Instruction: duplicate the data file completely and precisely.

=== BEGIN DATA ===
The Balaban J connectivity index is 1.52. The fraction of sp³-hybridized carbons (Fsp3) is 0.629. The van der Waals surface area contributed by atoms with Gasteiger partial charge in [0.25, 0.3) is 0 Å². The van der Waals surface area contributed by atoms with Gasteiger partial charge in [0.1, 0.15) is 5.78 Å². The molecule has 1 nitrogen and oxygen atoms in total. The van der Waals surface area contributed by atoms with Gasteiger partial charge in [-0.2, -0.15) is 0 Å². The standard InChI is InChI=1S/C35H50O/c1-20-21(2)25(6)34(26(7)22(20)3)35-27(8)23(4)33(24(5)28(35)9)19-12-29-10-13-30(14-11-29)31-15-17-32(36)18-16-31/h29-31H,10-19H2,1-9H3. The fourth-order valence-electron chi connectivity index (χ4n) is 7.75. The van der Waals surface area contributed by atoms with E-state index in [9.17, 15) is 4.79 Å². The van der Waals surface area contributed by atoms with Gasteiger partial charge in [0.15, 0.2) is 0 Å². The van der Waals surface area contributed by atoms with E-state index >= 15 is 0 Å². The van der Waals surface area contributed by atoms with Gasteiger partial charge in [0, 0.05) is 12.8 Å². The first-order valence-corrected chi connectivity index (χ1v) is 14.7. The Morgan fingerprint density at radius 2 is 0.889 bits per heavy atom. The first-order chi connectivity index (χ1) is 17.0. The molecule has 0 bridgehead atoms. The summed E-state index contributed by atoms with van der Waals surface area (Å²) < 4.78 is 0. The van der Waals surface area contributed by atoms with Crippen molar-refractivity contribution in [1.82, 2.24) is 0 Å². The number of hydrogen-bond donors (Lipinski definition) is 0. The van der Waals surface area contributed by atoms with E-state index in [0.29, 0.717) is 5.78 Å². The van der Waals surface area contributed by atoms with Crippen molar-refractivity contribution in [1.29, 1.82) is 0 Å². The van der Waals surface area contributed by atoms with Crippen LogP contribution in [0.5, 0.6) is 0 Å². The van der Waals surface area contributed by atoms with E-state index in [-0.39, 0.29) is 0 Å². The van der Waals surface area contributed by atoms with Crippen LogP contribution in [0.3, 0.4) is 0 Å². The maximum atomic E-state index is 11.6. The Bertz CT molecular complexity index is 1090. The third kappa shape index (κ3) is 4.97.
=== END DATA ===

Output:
The Balaban J connectivity index is 1.52. The fraction of sp³-hybridized carbons (Fsp3) is 0.629. The van der Waals surface area contributed by atoms with Gasteiger partial charge in [0.25, 0.3) is 0 Å². The van der Waals surface area contributed by atoms with Gasteiger partial charge in [0.1, 0.15) is 5.78 Å². The molecule has 1 nitrogen and oxygen atoms in total. The van der Waals surface area contributed by atoms with Gasteiger partial charge in [-0.2, -0.15) is 0 Å². The standard InChI is InChI=1S/C35H50O/c1-20-21(2)25(6)34(26(7)22(20)3)35-27(8)23(4)33(24(5)28(35)9)19-12-29-10-13-30(14-11-29)31-15-17-32(36)18-16-31/h29-31H,10-19H2,1-9H3. The fourth-order valence-electron chi connectivity index (χ4n) is 7.75. The van der Waals surface area contributed by atoms with E-state index in [9.17, 15) is 4.79 Å². The van der Waals surface area contributed by atoms with Gasteiger partial charge in [0.15, 0.2) is 0 Å². The van der Waals surface area contributed by atoms with E-state index >= 15 is 0 Å². The van der Waals surface area contributed by atoms with Gasteiger partial charge in [0, 0.05) is 12.8 Å². The first-order valence-corrected chi connectivity index (χ1v) is 14.7. The Morgan fingerprint density at radius 2 is 0.889 bits per heavy atom. The first-order chi connectivity index (χ1) is 17.0. The molecule has 0 bridgehead atoms. The summed E-state index contributed by atoms with van der Waals surface area (Å²) < 4.78 is 0. The van der Waals surface area contributed by atoms with Crippen molar-refractivity contribution in [1.82, 2.24) is 0 Å². The number of hydrogen-bond donors (Lipinski definition) is 0. The van der Waals surface area contributed by atoms with E-state index in [0.29, 0.717) is 5.78 Å². The van der Waals surface area contributed by atoms with Crippen molar-refractivity contribution in [1.29, 1.82) is 0 Å². The van der Waals surface area contributed by atoms with Crippen LogP contribution in [0.5, 0.6) is 0 Å². The van der Waals surface area contributed by atoms with E-state index in [-0.39, 0.29) is 0 Å². The van der Waals surface area contributed by atoms with Crippen LogP contribution in [0.3, 0.4) is 0 Å². The maximum atomic E-state index is 11.6. The Bertz CT molecular complexity index is 1090. The third kappa shape index (κ3) is 4.97.